While the answer to the special interrogatory will normally control the general verdict, such answer has no binding effect upon the trial court when it has no substantial evidentiary support, or when the determination is contrary to the manifest weight of the evidence. Borries v. Z. Frank, Inc., supra, 266; Freeman v. Chicago Transit Authority, 33 Ill.2d 103, 106, 109, 210 N.E.2d 191 (1965).

When the answer to the special interrogatory is inconsistent with the general verdict, the court may enter judgment on the general verdict only when there is a valid basis on which to set aside the answer to the special interrogatory. This may be done on an evidentiary basis under the same conditions that a general verdict may be set aside. Freeman v. Chicago Transit Authority, supra, 105, 106.

We believe that an answer to a special interrogatory should be set aside only in those cases in which all of the evidence, when viewed in its aspect most favorable to the opponent, so overwhelmingly favors the party presenting the special interrogatory that no contrary answer to the interrogatory based on that evidence could ever stand. It is only in such case that it is proper to set aside the answer to the special interrogatory and enter a judgment on the general verdict notwithstanding such answer. See: Pedrick v. Peoria & Eastern R. Co., 37 Ill.2d 494, 510, 229 N.E.2d 504 (1967). If the answer to the special interrogatory is contrary to the manifest weight of the evidence, then a new trial should be ordered. Borries v. Z. Frank, Inc., supra, 266; Freeman v. Chicago Transit Authority, supra, 105, 106.

In her post-trial motion, the plaintiff did not contend that judgment should be entered for her on the general verdict and notwithstanding the special verdict on the ground that there was no substantial evidentiary support for the answer to the special interrogatory. Yet this, in essence, is what the trial court found when it held, as a matter of law, that the plaintiff was not guilty of contributory negligence and entered judgment on the general verdict. Section 65 of the Civil Practice Act empowers the trial court to enter judgment in accordance with the answer to a special interrogatory which conflicts with the general verdict simultaneously returned, and such action is particularly appropriate where the special interrogatory has substantial evidentiary support. However, there is no corresponding authority in the trial court to enter judgment upon a general verdict when it decides that the inconsistent finding of the special interrogatory is against the manifest weight of the evidence. Borries v. Z. Frank, Inc., supra, 266; Ill Rev Stats 1967, c 110, par 65. In the absence of an allegation in the plaintiff's post-trial motion that there was no substantial evidentiary support warranting a judgment on the general verdict notwithstanding the answer to the special interrogatory, the trial court found, without proper basis, as a matter of law, that the plaintiff was not guilty of contributory negligence, and erroneously granted relief to the plaintiff in excess of that prayed in her post-trial motion. Ill Rev Stats 1967, c 110, par 68.1(2). In addition, the trial court also found that the answer to the special interrogatory was contrary to the manifest weight of the evidence, as contended by the plaintiff. We concur in this finding.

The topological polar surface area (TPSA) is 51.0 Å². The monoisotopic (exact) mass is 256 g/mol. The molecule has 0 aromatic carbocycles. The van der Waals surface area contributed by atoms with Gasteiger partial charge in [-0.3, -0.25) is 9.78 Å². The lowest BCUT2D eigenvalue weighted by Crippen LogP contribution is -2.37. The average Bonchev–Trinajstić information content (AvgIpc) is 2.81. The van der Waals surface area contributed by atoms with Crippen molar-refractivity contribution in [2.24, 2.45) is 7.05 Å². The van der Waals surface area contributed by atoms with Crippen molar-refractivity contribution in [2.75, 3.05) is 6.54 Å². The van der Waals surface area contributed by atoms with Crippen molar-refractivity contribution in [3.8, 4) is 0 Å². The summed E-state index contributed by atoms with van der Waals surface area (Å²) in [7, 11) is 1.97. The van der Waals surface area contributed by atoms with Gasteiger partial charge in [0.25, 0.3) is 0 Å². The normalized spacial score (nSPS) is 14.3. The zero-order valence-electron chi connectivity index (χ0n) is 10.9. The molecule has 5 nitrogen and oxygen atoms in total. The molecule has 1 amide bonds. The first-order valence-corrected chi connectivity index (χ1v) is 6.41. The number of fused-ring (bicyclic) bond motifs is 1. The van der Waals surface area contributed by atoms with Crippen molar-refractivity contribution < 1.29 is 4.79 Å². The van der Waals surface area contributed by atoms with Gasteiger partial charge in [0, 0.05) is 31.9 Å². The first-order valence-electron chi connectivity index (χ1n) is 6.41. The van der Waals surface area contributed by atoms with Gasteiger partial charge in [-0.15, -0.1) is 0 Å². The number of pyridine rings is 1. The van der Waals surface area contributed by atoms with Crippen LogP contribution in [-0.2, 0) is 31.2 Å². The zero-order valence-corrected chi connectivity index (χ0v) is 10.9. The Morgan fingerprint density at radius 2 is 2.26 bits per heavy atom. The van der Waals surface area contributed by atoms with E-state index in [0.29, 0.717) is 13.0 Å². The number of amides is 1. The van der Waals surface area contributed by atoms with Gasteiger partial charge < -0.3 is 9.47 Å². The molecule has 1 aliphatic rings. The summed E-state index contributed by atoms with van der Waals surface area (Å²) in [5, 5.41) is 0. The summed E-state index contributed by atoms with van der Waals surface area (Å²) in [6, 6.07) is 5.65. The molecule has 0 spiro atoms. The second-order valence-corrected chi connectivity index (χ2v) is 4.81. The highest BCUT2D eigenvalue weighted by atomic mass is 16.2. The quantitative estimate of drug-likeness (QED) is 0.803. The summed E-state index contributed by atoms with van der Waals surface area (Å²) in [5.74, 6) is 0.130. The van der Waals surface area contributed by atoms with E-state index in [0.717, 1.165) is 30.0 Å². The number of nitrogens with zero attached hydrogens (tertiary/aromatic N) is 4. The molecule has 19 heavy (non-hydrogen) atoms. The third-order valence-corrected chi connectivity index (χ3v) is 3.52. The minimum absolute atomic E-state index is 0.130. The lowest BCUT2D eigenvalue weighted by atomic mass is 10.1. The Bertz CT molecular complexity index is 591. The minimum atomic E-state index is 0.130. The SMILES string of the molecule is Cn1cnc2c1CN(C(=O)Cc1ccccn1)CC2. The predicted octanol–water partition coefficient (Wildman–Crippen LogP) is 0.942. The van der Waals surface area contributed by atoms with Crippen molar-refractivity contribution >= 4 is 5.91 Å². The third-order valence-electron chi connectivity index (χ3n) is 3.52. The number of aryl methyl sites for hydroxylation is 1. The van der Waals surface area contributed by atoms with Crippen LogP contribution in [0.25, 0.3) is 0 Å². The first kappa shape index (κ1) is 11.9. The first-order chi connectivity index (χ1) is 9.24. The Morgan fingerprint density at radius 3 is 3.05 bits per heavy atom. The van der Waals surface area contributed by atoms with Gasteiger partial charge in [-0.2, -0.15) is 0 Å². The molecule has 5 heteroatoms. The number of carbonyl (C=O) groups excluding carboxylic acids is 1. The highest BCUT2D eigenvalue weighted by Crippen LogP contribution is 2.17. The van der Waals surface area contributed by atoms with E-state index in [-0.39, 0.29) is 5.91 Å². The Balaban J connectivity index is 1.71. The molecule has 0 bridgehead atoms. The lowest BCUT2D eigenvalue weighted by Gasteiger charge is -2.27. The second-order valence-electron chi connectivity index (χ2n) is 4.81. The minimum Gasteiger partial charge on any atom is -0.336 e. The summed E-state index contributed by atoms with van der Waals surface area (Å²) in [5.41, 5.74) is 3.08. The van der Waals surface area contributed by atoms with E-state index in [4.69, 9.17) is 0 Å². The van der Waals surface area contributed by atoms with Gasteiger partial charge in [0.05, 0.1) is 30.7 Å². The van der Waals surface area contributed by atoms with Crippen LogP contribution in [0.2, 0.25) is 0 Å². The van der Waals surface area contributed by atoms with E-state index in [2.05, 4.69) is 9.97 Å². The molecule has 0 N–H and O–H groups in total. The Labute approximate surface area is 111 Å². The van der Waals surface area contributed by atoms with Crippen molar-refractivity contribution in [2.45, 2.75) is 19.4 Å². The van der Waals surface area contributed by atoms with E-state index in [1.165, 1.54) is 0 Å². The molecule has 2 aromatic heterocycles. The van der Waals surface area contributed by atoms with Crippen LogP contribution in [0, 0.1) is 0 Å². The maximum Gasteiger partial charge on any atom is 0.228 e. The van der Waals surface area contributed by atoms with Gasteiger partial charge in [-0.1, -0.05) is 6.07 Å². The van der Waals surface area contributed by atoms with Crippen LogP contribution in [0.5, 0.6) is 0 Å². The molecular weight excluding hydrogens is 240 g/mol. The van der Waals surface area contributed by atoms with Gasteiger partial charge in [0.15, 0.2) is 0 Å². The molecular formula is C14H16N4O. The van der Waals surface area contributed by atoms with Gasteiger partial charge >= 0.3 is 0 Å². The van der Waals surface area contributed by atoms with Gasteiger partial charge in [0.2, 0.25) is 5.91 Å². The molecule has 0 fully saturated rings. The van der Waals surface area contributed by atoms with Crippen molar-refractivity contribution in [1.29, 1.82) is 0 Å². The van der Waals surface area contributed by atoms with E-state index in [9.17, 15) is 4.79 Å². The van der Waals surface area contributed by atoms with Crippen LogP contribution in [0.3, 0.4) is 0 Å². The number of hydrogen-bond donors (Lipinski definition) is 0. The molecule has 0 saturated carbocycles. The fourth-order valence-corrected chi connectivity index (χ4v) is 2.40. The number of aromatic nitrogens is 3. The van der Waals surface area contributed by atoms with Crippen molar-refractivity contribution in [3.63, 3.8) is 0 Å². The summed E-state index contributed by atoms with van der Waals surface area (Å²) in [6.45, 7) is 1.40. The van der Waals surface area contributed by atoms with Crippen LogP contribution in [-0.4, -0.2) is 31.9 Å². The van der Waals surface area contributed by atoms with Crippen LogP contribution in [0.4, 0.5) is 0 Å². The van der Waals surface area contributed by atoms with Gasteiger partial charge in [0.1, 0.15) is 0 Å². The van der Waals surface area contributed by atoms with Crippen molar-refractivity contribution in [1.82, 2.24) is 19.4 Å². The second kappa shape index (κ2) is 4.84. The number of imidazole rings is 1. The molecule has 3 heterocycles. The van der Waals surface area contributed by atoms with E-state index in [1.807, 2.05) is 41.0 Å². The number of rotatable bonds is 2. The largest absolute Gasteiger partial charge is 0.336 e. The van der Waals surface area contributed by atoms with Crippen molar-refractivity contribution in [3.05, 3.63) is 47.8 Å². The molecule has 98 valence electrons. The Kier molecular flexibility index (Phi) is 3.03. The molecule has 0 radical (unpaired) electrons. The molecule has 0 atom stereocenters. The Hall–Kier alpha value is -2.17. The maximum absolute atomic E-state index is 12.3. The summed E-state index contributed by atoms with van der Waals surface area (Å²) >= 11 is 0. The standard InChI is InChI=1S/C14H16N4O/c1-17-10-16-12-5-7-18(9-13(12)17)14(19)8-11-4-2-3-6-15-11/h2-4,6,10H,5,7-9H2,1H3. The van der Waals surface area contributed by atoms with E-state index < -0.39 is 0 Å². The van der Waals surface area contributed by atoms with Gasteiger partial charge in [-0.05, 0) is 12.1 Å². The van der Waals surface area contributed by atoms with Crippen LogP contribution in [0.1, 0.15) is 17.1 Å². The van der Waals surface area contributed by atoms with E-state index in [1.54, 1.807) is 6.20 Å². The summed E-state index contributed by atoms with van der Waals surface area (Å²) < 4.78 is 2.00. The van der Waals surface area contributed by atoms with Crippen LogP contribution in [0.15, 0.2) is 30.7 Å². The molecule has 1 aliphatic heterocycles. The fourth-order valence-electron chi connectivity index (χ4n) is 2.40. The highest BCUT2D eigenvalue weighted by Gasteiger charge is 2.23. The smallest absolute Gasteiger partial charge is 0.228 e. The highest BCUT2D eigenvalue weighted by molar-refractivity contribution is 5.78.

The defendant testified that she stopped at the intersection, in the far left traffic lane of Sixth Street; that she put on her turn signal to indicate a left turn onto Fifth Avenue; that the sun was shining in her eyes; that she proceeded to make her left turn at about two miles per hour; that she did not see the plaintiff until she was about two or three feet from her; and that she applied her brakes but struck the plaintiff. The plaintiff was approximately halfway across Fifth Avenue and was within the crosswalk when the defendant's car struck her. It appears from the defendant's testimony that she believed that her vision was obstructed by the sun which was shining in her eyes.